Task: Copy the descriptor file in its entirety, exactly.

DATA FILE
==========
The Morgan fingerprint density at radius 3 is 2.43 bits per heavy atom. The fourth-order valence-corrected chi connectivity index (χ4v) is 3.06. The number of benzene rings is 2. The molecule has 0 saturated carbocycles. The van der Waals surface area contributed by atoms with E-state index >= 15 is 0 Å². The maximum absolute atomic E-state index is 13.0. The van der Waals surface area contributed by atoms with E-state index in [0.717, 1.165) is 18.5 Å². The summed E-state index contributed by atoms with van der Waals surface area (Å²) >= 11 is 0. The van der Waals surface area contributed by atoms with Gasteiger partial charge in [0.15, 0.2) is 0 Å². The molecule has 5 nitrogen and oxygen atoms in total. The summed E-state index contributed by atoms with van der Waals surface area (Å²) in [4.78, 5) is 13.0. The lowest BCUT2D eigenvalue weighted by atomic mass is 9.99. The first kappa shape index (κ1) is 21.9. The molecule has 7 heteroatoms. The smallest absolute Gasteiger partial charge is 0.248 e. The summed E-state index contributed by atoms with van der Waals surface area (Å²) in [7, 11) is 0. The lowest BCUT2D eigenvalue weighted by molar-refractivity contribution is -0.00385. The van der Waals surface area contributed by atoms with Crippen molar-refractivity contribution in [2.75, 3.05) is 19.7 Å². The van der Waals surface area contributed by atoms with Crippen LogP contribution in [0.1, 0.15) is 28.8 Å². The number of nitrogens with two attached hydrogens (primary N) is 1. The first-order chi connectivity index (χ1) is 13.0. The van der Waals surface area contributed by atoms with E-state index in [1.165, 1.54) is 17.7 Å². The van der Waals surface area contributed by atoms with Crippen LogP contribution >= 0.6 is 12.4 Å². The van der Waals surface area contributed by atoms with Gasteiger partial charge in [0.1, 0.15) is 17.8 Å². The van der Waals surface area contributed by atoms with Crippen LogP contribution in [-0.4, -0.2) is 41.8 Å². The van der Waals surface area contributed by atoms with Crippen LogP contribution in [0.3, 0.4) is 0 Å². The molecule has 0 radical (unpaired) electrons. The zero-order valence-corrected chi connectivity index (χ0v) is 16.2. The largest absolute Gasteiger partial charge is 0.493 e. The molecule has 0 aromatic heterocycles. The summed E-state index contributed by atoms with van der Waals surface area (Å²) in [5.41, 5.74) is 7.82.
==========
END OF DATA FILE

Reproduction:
The Morgan fingerprint density at radius 3 is 2.43 bits per heavy atom. The fourth-order valence-corrected chi connectivity index (χ4v) is 3.06. The number of benzene rings is 2. The molecule has 0 saturated carbocycles. The van der Waals surface area contributed by atoms with E-state index >= 15 is 0 Å². The maximum absolute atomic E-state index is 13.0. The van der Waals surface area contributed by atoms with E-state index in [0.717, 1.165) is 18.5 Å². The summed E-state index contributed by atoms with van der Waals surface area (Å²) >= 11 is 0. The van der Waals surface area contributed by atoms with Gasteiger partial charge in [0.15, 0.2) is 0 Å². The molecule has 5 nitrogen and oxygen atoms in total. The summed E-state index contributed by atoms with van der Waals surface area (Å²) in [4.78, 5) is 13.0. The lowest BCUT2D eigenvalue weighted by atomic mass is 9.99. The first kappa shape index (κ1) is 21.9. The molecule has 7 heteroatoms. The smallest absolute Gasteiger partial charge is 0.248 e. The summed E-state index contributed by atoms with van der Waals surface area (Å²) in [7, 11) is 0. The lowest BCUT2D eigenvalue weighted by molar-refractivity contribution is -0.00385. The van der Waals surface area contributed by atoms with Crippen molar-refractivity contribution in [2.75, 3.05) is 19.7 Å². The van der Waals surface area contributed by atoms with Crippen LogP contribution in [0.1, 0.15) is 28.8 Å². The number of nitrogens with two attached hydrogens (primary N) is 1. The first-order chi connectivity index (χ1) is 13.0. The van der Waals surface area contributed by atoms with E-state index in [1.165, 1.54) is 17.7 Å². The van der Waals surface area contributed by atoms with Crippen LogP contribution >= 0.6 is 12.4 Å². The van der Waals surface area contributed by atoms with Gasteiger partial charge in [0.1, 0.15) is 17.8 Å². The van der Waals surface area contributed by atoms with Crippen LogP contribution in [-0.4, -0.2) is 41.8 Å². The van der Waals surface area contributed by atoms with Crippen LogP contribution in [0.3, 0.4) is 0 Å². The molecule has 0 radical (unpaired) electrons. The zero-order valence-corrected chi connectivity index (χ0v) is 16.2. The largest absolute Gasteiger partial charge is 0.493 e. The molecule has 0 aromatic heterocycles. The summed E-state index contributed by atoms with van der Waals surface area (Å²) in [5.41, 5.74) is 7.82.